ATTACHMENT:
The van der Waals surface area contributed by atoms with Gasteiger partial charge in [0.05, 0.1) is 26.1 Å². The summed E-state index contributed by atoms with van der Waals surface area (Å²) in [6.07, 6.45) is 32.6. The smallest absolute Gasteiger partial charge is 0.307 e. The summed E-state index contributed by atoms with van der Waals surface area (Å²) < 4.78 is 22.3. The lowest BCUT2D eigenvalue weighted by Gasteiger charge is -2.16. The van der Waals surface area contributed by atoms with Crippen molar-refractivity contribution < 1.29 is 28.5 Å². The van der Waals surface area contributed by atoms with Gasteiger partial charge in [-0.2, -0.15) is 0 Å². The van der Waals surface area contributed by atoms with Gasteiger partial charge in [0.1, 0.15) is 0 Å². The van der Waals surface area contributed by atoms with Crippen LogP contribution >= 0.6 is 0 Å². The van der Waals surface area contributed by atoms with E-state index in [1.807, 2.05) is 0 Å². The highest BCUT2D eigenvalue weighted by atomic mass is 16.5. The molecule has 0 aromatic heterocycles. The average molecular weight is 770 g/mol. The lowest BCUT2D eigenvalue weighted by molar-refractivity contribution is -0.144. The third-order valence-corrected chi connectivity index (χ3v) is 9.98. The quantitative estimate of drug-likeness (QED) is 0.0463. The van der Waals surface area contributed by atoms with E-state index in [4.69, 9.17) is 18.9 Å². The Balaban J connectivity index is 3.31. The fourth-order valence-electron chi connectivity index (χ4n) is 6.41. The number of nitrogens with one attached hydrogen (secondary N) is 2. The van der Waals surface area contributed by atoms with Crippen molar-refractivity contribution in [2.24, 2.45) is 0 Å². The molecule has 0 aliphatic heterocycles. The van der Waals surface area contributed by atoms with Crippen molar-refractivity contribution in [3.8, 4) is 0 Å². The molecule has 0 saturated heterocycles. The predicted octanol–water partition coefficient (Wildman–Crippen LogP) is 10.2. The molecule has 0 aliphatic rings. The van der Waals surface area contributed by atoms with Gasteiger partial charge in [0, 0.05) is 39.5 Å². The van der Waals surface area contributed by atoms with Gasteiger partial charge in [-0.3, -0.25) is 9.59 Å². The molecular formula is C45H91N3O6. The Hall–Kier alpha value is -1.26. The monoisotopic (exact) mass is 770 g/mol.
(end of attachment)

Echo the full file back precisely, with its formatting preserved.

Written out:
The van der Waals surface area contributed by atoms with Gasteiger partial charge in [0.05, 0.1) is 26.1 Å². The summed E-state index contributed by atoms with van der Waals surface area (Å²) in [6.07, 6.45) is 32.6. The smallest absolute Gasteiger partial charge is 0.307 e. The summed E-state index contributed by atoms with van der Waals surface area (Å²) < 4.78 is 22.3. The lowest BCUT2D eigenvalue weighted by Gasteiger charge is -2.16. The van der Waals surface area contributed by atoms with Crippen molar-refractivity contribution < 1.29 is 28.5 Å². The van der Waals surface area contributed by atoms with Gasteiger partial charge in [-0.2, -0.15) is 0 Å². The van der Waals surface area contributed by atoms with Gasteiger partial charge in [0.1, 0.15) is 0 Å². The van der Waals surface area contributed by atoms with Crippen LogP contribution >= 0.6 is 0 Å². The van der Waals surface area contributed by atoms with E-state index in [1.807, 2.05) is 0 Å². The highest BCUT2D eigenvalue weighted by atomic mass is 16.5. The molecule has 0 aromatic heterocycles. The average molecular weight is 770 g/mol. The lowest BCUT2D eigenvalue weighted by molar-refractivity contribution is -0.144. The third-order valence-corrected chi connectivity index (χ3v) is 9.98. The quantitative estimate of drug-likeness (QED) is 0.0463. The van der Waals surface area contributed by atoms with E-state index in [4.69, 9.17) is 18.9 Å². The Balaban J connectivity index is 3.31. The fourth-order valence-electron chi connectivity index (χ4n) is 6.41. The number of nitrogens with one attached hydrogen (secondary N) is 2. The van der Waals surface area contributed by atoms with Crippen molar-refractivity contribution in [2.24, 2.45) is 0 Å². The molecule has 0 aliphatic heterocycles. The van der Waals surface area contributed by atoms with Crippen molar-refractivity contribution in [3.8, 4) is 0 Å². The molecule has 0 saturated heterocycles. The predicted octanol–water partition coefficient (Wildman–Crippen LogP) is 10.2. The molecule has 0 aliphatic rings. The van der Waals surface area contributed by atoms with Gasteiger partial charge in [0, 0.05) is 39.5 Å². The van der Waals surface area contributed by atoms with Gasteiger partial charge in [-0.3, -0.25) is 9.59 Å². The molecular formula is C45H91N3O6. The Hall–Kier alpha value is -1.26. The monoisotopic (exact) mass is 770 g/mol.